Now, the plan, when we originally conceptualised our trip, was to spend a few days in Edinburgh, before moving on to Aberdeen, where Andy had to present at a conference. Though the conference started Monday, we thought the chances of him being scheduled on the first day were slim. Well, would you believe that he was scheduled for the very first session on the very first day? As a result, we got a bit less than 24 hours in Edinburgh. But didn't we make the most of it!
Edinburgh was the most tourist-iest place we'd been. Red double-decker tour buses, wall to wall people, camera flashes everywhere you turned... (Not that I can complain too much, seeing how we both contributed to the mass of tourists.)
Because we had such a short visit, we didn't bother spending money to go into the things - our logic is that if you have to pay for it, you want to spend lots of time to make it value for money. And we didn't have lots of time. So we went to the gates of Edinburgh Castle and admired from outside.
We looked around a church. An old church. Where, like, lots of important people have sat. And lots of important weddings and funerals and stuff have been held.
Peeked at the Castle of the Holyrood - the Queen's official residence in Scotland.
And ate dinner at the fabulously amazing Henderson's Bistro. There was seriously not a thing on this menu that I wouldn't have happily devoured. We began the meal with a Hot Toddy, since it was bloody freezing. I couldn't say no to veggie haggis with neeps and tatties, since we were in Scotland for goodness sake! Andy had, I believe, the Nut Burger. For dessert, we each had cherry pie with soya cream. All food was delicious, and I wish we had more time in Edinburgh just to come back to this restaurant.
This isn't where we ate. This is the Scottish Parliament, and some impressive bluffs nearby.
In fact, Edinburgh was the home of good food for us - our two meals both turned out to be delicious. Breakfast on Monday morning was at our accommodation, the Claymore Vegetarian Guest House. This place was comfortable, adorable, and Cathy was very friendly. And, most importantly, breakfast was huge, and really good - quality food, and lots of it, is a winning combination.
This isn't where we stayed, but check out the blue door!
But sadly, we had to head off quickly to Aberdeen. Andy presented his paper. Then we wandered around the small city, looking at the gray, granite houses.
And the gray, granite buildings.
And the gray sky.
And William Wallace.
The food at our guest house in Aberdeen was not so good. They said 'sure we can do vegan breakfast!' when we made our booking, and then forgot about it. By the second morning they had bought soymilk, and the fruit salad was good. But basically, I ate a lot of tattie scones and baked beans.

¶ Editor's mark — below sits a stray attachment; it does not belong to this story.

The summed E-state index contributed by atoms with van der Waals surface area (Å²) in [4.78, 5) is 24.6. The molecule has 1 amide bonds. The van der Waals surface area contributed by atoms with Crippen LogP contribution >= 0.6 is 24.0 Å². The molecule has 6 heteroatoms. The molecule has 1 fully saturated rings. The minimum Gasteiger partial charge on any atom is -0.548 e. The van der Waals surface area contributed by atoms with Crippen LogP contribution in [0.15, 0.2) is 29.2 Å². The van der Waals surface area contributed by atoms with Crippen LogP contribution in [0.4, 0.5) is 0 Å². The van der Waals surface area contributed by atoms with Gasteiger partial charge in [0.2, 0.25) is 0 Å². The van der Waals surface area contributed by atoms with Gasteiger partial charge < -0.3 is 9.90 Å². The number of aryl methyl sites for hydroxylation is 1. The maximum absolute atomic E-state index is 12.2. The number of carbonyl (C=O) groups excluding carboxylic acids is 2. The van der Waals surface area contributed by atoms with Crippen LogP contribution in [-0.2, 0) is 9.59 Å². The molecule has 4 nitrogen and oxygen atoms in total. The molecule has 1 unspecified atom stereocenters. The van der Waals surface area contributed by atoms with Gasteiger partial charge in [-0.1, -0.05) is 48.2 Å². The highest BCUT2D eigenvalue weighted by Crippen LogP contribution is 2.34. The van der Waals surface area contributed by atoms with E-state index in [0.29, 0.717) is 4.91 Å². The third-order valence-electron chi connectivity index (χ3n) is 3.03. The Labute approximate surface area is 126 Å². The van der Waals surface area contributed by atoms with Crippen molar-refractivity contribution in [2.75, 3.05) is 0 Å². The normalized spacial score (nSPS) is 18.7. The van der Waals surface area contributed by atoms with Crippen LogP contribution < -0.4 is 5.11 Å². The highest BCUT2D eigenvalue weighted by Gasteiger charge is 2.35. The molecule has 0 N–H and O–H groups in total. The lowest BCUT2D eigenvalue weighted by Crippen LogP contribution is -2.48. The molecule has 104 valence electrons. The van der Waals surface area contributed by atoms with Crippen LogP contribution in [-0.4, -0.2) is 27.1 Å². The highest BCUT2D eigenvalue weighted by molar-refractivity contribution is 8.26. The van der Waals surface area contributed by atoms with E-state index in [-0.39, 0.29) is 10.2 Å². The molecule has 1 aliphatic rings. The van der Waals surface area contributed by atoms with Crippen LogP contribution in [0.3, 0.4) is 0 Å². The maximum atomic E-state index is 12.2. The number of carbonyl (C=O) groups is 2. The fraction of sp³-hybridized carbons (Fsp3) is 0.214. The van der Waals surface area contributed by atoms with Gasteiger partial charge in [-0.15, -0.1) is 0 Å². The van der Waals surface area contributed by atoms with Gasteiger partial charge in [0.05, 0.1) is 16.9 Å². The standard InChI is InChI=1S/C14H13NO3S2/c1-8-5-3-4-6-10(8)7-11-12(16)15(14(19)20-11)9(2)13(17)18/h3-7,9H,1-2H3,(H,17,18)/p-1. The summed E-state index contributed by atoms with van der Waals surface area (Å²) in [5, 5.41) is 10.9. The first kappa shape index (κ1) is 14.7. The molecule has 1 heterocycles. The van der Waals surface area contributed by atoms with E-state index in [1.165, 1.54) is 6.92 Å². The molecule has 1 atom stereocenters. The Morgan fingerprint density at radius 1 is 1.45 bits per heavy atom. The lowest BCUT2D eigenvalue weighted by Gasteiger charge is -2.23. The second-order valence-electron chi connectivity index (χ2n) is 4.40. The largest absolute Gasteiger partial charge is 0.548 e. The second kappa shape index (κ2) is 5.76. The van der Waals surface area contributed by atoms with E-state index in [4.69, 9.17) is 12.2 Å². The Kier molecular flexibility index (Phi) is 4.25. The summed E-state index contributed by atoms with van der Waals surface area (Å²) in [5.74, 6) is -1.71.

This isn't where we stayed. This is the library.
Then, the best part of the trip: whisky. We hired a car, drove 2 hours into the heart of "Speyside", and paid a visit to a friend-of-a-friend at Glenfarclas, a family-run whisky distillery.
We toured the place, watching barley turn into what was essentially beer.
And then into the copper stills where it becomes whisky.
Then they dump it into wooden casks, and put it in the shed for a decade, or lots of decades. All the while, it soaks up some yummy burnt-oak flavours from the cask, and sooty-looking lichen grows on the outside of the buildings, feeding on the alcohol fumes and getting drunk.
We tasted some delicious whisky: a 10 year old, a 40 year old, and a 1961 cask strength. At about 60% alcohol, the last one needed watering down, but the 40 year old was like drinking butterscotch. We ate a giant baguette and a whole container of hummus between us afterwards, to soak up some booziness.
And then we drove down the road to Speyside Cooperage to watch some guys repair casks - not barrels, though, since they're a smaller size. These are, I think, 'hogs head' sized casks.
And we learnt lots of fun facts about barrels. Like, did you know they can only use American oak trees, because they grow the straightest with the least knots? And they only use second-hand barrels for scotch whisky - the flavours from the sherry or bourbon goes into the flavours of the whisky and gives it a certain somethin' somethin'. And, casks are deceptively difficult to make, but Andy and I conquered the display model anyways.
We had a quick look at Bonlivet Castle.
But I was distracted by the furry cows.
I fed this one some good grass from our side of the fence, and was rewarded with a sloppy lick.
And that was the end of our surprisingly short visit to Scotland. Definitely a place I'd like to go back to!